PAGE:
I find that the garden is a great place to become more aware of my preferences, habits, conditioned responses. I use the garden and gardening, tending to plants, as a way of checking in. I’ve always believed that I’m not good with indoor plants (based on historical evidence where quite a number of them have failed to make it past a few weeks) but I love cactus and we have a good few in the house (and they are thriving, so there is evidence that my belief is not entirely founded). I got a new cactus as a gift at Christmas. It came in a gorgeous little pot and he looked very happy in his new home beside his fellow cacti (is that the plural of cactus?). However, very quickly he started to wilt – healthy cactus are firm to the touch. This wee soul was spongy. My conditioned response was to blame myself. I must have overwatered him, under watered him, whatever, it had to be my fault – I was no good with indoor plants. That thought, that belief self arose. By checking in, I became aware of it but rather than engage with it, I let it pass. I salvaged what I thought was one healthy leg from the cactus plant and re-potted it and got rid of the rest of it, accepting that for whatever reason, it just hadn’t survived the transition from garden centre to home. I gave the saved leg everything it could possibly need to survive and hopefully thrive, but alas, it too went the way of the rest of it. When I inspected the roots I noticed a couple of tiny flies. Maybe they were responsible for the plant’s demise. I discarded the plant, accepting that not everything is destined to live a long time. He offered a brief but beautiful contribution to the cactus collection and I was grateful for that. I scrubbed the pot clean and it now provides a home for a new cactus. In another example, there was a little fledgling in the garden last breeding season (a blue tit), all fluffy
and new to the world, unaware of the dangers outside of the safety of the nest. It had made its maiden flight but flew into the kitchen window, bounced off it and landed with a bump on the table. My instinct was to save it, to pick it up and take it to safety. It was chirping to attract the attention of the parent birds who could be heard in the trees at the back of the garden, frantically calling out to the fledgling. I couldn’t understand why they didn’t come to retrieve their baby. I was flapping about like a crazy parent bird but realised that instinctive response wasn’t serving me (or the fledgling) well. I stopped flapping and became aware of my thoughts, feelings, and emotions. I realised that in my desire to help, I was actually doing more harm. My conditioned response was adding to the suffering rather than alleviating it. My own happiness (to save the bird) had become the intended outcome without me realising it. I stepped away from the fledgling and once I was a safe distance away, the parent bird came down and encouraged the fledgling to take flight again. Doing nothing was the best thing I could do in that moment.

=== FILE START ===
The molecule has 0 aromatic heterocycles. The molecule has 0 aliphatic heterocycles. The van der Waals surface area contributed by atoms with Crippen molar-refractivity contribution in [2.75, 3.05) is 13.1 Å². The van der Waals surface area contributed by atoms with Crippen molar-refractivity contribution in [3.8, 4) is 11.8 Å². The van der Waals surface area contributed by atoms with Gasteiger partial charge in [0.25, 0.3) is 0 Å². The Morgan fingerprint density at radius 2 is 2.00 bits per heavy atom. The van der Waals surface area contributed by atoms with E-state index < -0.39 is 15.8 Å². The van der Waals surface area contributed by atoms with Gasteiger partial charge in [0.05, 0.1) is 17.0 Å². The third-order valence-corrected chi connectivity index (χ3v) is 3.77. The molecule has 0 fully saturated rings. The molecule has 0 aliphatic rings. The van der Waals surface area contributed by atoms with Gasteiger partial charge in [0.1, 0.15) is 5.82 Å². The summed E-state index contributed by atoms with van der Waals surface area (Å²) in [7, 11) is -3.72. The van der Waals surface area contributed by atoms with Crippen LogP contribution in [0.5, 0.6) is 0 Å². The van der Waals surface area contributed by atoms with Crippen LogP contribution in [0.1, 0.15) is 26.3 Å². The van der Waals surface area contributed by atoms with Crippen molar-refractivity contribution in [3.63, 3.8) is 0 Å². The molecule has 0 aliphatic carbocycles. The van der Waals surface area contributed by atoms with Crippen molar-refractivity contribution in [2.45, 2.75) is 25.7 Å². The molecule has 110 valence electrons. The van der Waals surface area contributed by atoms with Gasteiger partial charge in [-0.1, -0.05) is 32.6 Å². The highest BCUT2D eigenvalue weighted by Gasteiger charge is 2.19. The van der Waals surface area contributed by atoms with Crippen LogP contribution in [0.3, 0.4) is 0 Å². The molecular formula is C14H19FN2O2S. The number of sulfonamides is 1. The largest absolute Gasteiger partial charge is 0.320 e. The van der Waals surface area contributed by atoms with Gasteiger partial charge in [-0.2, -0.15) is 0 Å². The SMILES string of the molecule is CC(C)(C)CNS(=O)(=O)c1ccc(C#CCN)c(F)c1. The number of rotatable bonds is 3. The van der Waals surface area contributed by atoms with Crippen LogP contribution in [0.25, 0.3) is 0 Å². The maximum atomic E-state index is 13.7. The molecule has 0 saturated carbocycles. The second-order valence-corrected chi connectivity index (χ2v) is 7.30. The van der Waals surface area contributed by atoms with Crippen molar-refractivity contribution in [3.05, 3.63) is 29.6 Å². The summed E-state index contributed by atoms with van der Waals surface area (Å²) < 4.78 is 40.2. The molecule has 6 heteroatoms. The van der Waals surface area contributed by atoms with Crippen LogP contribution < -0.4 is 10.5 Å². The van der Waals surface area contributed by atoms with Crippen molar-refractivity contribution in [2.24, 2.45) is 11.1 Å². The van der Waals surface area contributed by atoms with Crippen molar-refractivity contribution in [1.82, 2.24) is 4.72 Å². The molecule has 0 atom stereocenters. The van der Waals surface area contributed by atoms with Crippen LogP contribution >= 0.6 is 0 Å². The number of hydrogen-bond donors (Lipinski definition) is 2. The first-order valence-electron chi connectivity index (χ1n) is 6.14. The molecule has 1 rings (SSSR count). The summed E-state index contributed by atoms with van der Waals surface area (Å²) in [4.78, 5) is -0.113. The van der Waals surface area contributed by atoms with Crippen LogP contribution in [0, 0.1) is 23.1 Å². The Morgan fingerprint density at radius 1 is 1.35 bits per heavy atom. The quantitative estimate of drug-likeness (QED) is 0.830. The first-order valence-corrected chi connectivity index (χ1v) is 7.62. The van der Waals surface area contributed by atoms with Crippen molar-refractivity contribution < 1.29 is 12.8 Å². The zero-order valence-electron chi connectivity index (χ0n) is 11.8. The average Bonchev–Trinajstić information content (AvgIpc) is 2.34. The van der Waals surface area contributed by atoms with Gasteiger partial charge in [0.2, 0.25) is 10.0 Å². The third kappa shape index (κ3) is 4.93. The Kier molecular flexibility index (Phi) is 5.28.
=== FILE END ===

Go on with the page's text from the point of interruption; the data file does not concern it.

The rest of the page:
In moments of difficulty or suffering, the following practice is helpful. It helps to access our self-soothing system. We are reminded that difficulty and suffering is part of our shared common humanity and we meet it with kindness.
Practice 3: Self-compassion break
Put your hand on your heart. Breathing a little more deeply than normal, in and out and say to yourself (in a kind soft voice):
“This is a moment of difficulty or suffering”
“Difficulty or suffering is part of everyone’s life”
“May I respond with kindness”
Allow yourself to feel soothed, to understand that it’s ok not to be ok, and just be with whatever is happening, with acceptance and non-judgement.
In the garden this week, or when you’re out and about, look out for the first signs of spring. Snowdrops are usually the first spring bulbs to break through. Put food (and possibly more importantly) water out for the birds. This is a difficult time of year for them, with snow and ice making it difficult for them to find food and water. It’s also a great time to notice the migrating geese. They fill the crisp blue winter skies with their enthusiastic honks and beautiful V formations.